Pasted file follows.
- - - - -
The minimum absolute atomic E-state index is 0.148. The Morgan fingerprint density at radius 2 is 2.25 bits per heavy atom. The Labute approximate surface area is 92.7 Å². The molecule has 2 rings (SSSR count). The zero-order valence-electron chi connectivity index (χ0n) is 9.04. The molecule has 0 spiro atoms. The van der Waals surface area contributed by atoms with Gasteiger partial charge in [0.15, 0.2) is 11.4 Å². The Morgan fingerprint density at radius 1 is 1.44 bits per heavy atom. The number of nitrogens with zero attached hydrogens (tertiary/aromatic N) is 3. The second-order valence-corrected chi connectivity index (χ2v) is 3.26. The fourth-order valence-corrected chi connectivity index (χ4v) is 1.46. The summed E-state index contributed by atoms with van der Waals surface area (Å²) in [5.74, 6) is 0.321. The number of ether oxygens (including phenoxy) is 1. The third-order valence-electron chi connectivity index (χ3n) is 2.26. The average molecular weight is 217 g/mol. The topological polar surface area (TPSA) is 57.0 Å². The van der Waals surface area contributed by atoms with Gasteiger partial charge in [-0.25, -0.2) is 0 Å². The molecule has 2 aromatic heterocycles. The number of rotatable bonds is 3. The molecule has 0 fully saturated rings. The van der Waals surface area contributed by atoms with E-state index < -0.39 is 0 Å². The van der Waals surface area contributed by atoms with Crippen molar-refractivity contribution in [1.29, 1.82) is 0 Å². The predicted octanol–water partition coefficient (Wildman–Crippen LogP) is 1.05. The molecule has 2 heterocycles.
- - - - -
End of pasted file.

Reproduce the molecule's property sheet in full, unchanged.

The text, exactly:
The minimum absolute atomic E-state index is 0.148. The Morgan fingerprint density at radius 2 is 2.25 bits per heavy atom. The Labute approximate surface area is 92.7 Å². The molecule has 2 rings (SSSR count). The zero-order valence-electron chi connectivity index (χ0n) is 9.04. The molecule has 0 spiro atoms. The van der Waals surface area contributed by atoms with Gasteiger partial charge in [0.15, 0.2) is 11.4 Å². The Morgan fingerprint density at radius 1 is 1.44 bits per heavy atom. The number of nitrogens with zero attached hydrogens (tertiary/aromatic N) is 3. The second-order valence-corrected chi connectivity index (χ2v) is 3.26. The fourth-order valence-corrected chi connectivity index (χ4v) is 1.46. The summed E-state index contributed by atoms with van der Waals surface area (Å²) in [5.74, 6) is 0.321. The number of ether oxygens (including phenoxy) is 1. The third-order valence-electron chi connectivity index (χ3n) is 2.26. The average molecular weight is 217 g/mol. The topological polar surface area (TPSA) is 57.0 Å². The van der Waals surface area contributed by atoms with Gasteiger partial charge in [-0.25, -0.2) is 0 Å². The molecule has 2 aromatic heterocycles. The number of rotatable bonds is 3. The molecule has 0 fully saturated rings. The van der Waals surface area contributed by atoms with E-state index < -0.39 is 0 Å². The van der Waals surface area contributed by atoms with Crippen molar-refractivity contribution in [1.29, 1.82) is 0 Å². The predicted octanol–water partition coefficient (Wildman–Crippen LogP) is 1.05. The molecule has 2 heterocycles.